There used to be a verdant garden around the Cuba palace in Palermo: it was known as “Genoardo”, a word of Arabic origin meaning “Paradise on Earth”.
The etymology of the name “Cuba” itself is uncertain: it might come from the Latin “cupa” (barrel) or the Arab “qubba” (dome) or “kubba” (deposit). What we do know is the palace was built in the end of the 12th century by Norman king Roger II. Immersed in an artificial lake, surrounded by luxuriant gardens and wonderful pavilions, it was the place where the kings of the Hauteville dynasty and their successors took refuge, to rest amongst citrus groves, fountains, and music. The Zisa – a palace Roger’s son William, known as “The Bad” or “The Wicked”, would built a few years later – was also surrounded by the Genoardo.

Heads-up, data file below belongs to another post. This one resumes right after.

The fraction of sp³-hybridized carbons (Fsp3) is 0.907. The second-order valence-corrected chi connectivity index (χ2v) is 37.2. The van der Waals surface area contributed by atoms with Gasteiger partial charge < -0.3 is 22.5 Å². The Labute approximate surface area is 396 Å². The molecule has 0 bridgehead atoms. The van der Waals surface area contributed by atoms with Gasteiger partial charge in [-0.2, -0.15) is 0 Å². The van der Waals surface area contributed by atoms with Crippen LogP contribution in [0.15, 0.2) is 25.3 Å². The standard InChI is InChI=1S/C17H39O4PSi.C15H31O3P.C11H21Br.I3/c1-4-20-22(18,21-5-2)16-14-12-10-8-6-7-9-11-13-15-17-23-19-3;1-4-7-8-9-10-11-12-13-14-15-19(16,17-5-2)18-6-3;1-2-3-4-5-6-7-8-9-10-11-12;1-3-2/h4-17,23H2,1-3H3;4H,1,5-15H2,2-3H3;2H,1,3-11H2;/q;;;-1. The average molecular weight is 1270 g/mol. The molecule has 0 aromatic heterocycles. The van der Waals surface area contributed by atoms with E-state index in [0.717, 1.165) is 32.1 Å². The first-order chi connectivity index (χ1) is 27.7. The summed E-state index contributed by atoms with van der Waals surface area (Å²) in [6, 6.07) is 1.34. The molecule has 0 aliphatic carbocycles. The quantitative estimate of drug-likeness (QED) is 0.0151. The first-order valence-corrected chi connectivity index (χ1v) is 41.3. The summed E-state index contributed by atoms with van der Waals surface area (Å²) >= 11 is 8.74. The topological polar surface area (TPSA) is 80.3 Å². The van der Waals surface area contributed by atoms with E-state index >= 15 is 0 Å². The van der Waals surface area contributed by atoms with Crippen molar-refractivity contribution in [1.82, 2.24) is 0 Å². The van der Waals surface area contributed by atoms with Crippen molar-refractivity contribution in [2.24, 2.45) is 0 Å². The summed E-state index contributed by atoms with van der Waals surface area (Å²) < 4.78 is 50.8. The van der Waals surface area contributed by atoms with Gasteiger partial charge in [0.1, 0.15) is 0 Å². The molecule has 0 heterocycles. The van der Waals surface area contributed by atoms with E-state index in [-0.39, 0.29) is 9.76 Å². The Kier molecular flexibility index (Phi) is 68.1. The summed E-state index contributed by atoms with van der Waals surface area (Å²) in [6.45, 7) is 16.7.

The tower-shaped building is one of the masterpieces of Arab-Norman architecture, a synthesis of various styles – Romanesque, Byzantine, Arab – and a testimony to the curiosity and cultural openness of the Christian princes of the Norman court, who were ready to pick up the legacy of their Muslim predecessors in Sicily.
In the 1800s, an epigraph in Kufic script – a style of calligraphy developed in Kufa, Iraq – was found, giving further proof of their more-than-tolerant approach. Part of the inscription reads, “You will see the egregious room of one of the most illustrious sovereigns on Earth, William II, Christian king.”
A reminder that the Middle Ages are more surprising and beautiful than you probably expect.